Automatiko is built with Java, it’s fully open source under Apache 2 license and can be freely used for any type of use cases. It is built on top of Quarkus, a cloud native Java toolkit for building services of any kind. Automatiko seamlessly integrates with Quarkus to allow developers to be effective and to have the best developer experience.
So how does Automatiko deliver workflow as a service, function and function flow?
First and foremost, it follow Quarkus philosophy to perform as many things at build time. So it does all the heavy lifting at build time. The main parts of this hard work is to transform the workflows into service, function or function flow. Let’s dive into each of the concepts' implementation to understand it better.
Automatiko at build time will look at workflow definitions and transform them to service interface - REST service interface with a complete definition based on OpenAPI. It can also create a GraphQL service interface that will open up for more advanced use cases to take advantage of applying principles of under and over fetching that GraphQL comes with.
As mentioned before, it integrates with Quarkus and allows users to use any feature of Quarkus to pair it with the need of workflows. Taking it even further Automatiko discovers what is available and binds to it without much of a hassle. An example of it is integration with data stores or messaging brokers that can be easily used from workflows.
To implement workflow as a function, Automatiko relies on Funqy, a Quarkus approach to building portable java functions. Similar to how it is done for workflow as a service, Automatiko at build time examines workflows and creates functions from them. As the aim for workflow as function is to be completely agnostic from the deployment platform, there is no need to change any line of code to make the function runnable on AWS Lambda, Azure Functions or Google Cloud Functions. It only requires project configuration (like dependencies) which Automatiko provides as configuration profiles.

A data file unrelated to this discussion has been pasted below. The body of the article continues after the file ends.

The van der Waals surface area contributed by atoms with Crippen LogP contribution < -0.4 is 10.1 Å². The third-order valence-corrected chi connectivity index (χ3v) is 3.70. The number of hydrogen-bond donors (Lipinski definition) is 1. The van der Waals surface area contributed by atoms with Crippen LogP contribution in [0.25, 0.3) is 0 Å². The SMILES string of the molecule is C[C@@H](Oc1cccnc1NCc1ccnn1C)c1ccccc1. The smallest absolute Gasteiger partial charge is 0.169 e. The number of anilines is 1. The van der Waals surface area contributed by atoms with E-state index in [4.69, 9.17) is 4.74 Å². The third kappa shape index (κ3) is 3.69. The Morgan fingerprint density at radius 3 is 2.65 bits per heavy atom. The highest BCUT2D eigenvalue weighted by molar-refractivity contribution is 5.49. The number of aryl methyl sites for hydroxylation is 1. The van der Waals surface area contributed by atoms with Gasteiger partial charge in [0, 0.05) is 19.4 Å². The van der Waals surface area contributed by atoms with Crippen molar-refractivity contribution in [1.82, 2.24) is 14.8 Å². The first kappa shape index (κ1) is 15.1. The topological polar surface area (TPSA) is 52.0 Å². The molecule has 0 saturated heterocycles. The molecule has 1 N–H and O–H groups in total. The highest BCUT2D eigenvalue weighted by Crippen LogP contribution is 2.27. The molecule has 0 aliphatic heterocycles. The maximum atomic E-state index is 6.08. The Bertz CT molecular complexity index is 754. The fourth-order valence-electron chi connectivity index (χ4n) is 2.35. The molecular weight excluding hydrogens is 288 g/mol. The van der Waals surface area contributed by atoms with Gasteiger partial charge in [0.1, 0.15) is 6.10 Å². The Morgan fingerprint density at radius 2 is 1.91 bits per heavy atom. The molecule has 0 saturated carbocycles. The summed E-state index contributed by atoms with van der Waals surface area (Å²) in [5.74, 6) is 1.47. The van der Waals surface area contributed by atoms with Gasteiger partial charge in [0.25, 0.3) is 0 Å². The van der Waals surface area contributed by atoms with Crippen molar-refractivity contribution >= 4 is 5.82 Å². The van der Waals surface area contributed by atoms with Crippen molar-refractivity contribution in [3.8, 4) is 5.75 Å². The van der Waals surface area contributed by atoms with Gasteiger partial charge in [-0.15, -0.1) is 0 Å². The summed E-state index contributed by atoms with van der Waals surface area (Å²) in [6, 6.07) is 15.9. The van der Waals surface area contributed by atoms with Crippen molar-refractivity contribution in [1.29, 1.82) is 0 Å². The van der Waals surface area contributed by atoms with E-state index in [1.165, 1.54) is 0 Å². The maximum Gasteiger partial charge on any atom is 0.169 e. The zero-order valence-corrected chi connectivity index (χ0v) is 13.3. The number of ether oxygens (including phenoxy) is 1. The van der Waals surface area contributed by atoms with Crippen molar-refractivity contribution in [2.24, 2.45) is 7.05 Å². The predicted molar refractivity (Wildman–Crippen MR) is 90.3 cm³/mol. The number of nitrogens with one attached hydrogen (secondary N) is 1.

Lastly, workflow as a function flow in Automatiko is also based on Funqy, but this time it leverages Knative project to build function chaining based on events (Cloud Events). Knative is a kubernetes based platform to deploy and manage modern serverless workloads. In particular, Knative eventing comes with universal subscription, delivery and management of events that allows to build modern applications by attaching business logic on top of the data stream - the events.
Again, at build time Automatiko breaks down the workflows into a set of functions and creates all the Knative manifest files required to deploy it. It comes with a trigger setup that binds all the pieces together (Knative eventing and the functions) so developers can easily move this from development to production.
Note that Knative is a container based serverless platform. With that, Automatiko follows this approach and packages all functions into a single container image that can be scaled without problems. Knowing the characteristic of the functions - self-contained and invokable at any time, this container can be scaled to any number of replicas to provide maximum throughput as each replica has same runtime responsibility and can take execution based on incoming events.
A more complete article on workflow as a function flow is also available in Knative blog.
This article was intended to put a slightly different light at workflows, especially in relation to the cloud. Main takeaway is to give readers a bit of food for thought that workflows are much more than service orchestration and that using them as part of the core business logic has a lot to offer. Concepts introduced and the implementation of them should be a good proof that workflows used to represent business logic is not just possible but as well efficient from development and maintenance stand point.